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Reviews in Retrospect: All About Love by bell hooks

“Without justice there can be no love.” There’s something incredibly special about a book that is both politically powerful yet therapeutic, both critical and healing. bell hooks’ 1999 book All About Love: New Visions is one of these. Exploring the psychological and social complexities of love in the modern world, bell hooks offers “a hopeful, joyous vision of love’s transformative power.” She shares incredible critical insight about a wide range of topics: the patriarchal values that shape relationships, the harmful connotations of the ideal family, and how male-written self-help books often feed into women’s insecurities, rather than boosting their confidence. All About Love is a genuinely helpful read — one that can revolutionise your thinking about the wider world and give realistic advice about caring for yourself and others in everyday life. Continue reading Reviews in Retrospect: All About Love by bell hooks

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Review: I’m Thinking of Ending Things

Charlie Kaufman is a filmmaker whose work I have always admired; Eternal Sunshine of the Spotless Mind is one of my favourite films of all time (so much so that I wrote a whole essay on it in first year!). To this day, I remain astounded by the ambition and complexity of his directorial debut, Synecdoche, New York. Having declared my love for Kaufman films, … Continue reading Review: I’m Thinking of Ending Things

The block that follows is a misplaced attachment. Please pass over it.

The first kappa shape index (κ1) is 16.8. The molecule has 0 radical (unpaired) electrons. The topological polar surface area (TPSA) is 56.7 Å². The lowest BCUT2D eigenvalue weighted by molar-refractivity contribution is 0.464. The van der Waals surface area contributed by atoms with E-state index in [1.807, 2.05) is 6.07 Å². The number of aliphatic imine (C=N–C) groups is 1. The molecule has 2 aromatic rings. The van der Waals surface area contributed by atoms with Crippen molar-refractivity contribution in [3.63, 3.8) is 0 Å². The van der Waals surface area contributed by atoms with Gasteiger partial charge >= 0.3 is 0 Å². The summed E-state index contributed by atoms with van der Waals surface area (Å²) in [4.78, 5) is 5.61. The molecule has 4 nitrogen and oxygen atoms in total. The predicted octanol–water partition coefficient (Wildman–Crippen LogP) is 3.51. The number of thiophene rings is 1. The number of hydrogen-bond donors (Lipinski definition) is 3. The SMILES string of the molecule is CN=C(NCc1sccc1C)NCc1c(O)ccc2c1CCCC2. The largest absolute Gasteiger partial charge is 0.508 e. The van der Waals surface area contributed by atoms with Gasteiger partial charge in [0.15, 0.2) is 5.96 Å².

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Reviews in Retrospect: If Beale Street Could Talk by James Baldwin

None of James Baldwin’s books express passion, tenderness and grief as well as If Beale Street Could Talk (1974). After I read Baldwin’s Another Country (1962) during lockdown, I made it my mission to read every one of his novels, his writing completely struck me. Of-course his novels remain extremely relevant to the present day, they focus on questions surrounding sexuality, race, and religion which art and literature continues to confront. However, it was the soul and passion in his writing which had me consuming one book after another. Continue reading Reviews in Retrospect: If Beale Street Could Talk by James Baldwin